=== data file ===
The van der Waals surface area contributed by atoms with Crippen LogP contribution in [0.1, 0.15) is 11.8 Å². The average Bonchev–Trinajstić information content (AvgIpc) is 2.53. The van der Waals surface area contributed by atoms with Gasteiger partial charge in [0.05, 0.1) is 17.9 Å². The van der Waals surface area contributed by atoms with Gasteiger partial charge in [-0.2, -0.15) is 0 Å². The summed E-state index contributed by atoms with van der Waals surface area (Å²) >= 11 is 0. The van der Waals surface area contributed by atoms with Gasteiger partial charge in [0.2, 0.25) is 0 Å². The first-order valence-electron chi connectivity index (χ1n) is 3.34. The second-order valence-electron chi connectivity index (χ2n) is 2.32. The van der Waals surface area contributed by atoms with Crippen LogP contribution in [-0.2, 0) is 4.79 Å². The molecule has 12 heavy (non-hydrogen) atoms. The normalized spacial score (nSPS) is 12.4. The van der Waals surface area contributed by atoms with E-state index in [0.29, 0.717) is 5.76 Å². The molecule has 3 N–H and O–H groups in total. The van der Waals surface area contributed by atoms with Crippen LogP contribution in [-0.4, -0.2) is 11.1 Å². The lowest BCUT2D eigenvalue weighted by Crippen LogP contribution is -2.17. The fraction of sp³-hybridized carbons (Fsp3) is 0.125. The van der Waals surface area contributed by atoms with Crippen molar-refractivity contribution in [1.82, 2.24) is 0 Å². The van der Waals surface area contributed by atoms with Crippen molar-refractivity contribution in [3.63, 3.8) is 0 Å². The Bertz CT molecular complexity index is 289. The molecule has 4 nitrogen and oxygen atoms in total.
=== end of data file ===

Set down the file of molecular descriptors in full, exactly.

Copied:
The van der Waals surface area contributed by atoms with Crippen LogP contribution in [0.1, 0.15) is 11.8 Å². The average Bonchev–Trinajstić information content (AvgIpc) is 2.53. The van der Waals surface area contributed by atoms with Gasteiger partial charge in [0.05, 0.1) is 17.9 Å². The van der Waals surface area contributed by atoms with Gasteiger partial charge in [-0.2, -0.15) is 0 Å². The summed E-state index contributed by atoms with van der Waals surface area (Å²) >= 11 is 0. The van der Waals surface area contributed by atoms with Gasteiger partial charge in [0.2, 0.25) is 0 Å². The first-order valence-electron chi connectivity index (χ1n) is 3.34. The second-order valence-electron chi connectivity index (χ2n) is 2.32. The van der Waals surface area contributed by atoms with Crippen LogP contribution in [-0.2, 0) is 4.79 Å². The molecule has 12 heavy (non-hydrogen) atoms. The normalized spacial score (nSPS) is 12.4. The van der Waals surface area contributed by atoms with E-state index in [0.29, 0.717) is 5.76 Å². The molecule has 3 N–H and O–H groups in total. The van der Waals surface area contributed by atoms with Crippen LogP contribution in [-0.4, -0.2) is 11.1 Å². The lowest BCUT2D eigenvalue weighted by Crippen LogP contribution is -2.17. The fraction of sp³-hybridized carbons (Fsp3) is 0.125. The van der Waals surface area contributed by atoms with Crippen molar-refractivity contribution in [1.82, 2.24) is 0 Å². The van der Waals surface area contributed by atoms with Crippen molar-refractivity contribution in [3.63, 3.8) is 0 Å². The Bertz CT molecular complexity index is 289. The molecule has 4 nitrogen and oxygen atoms in total.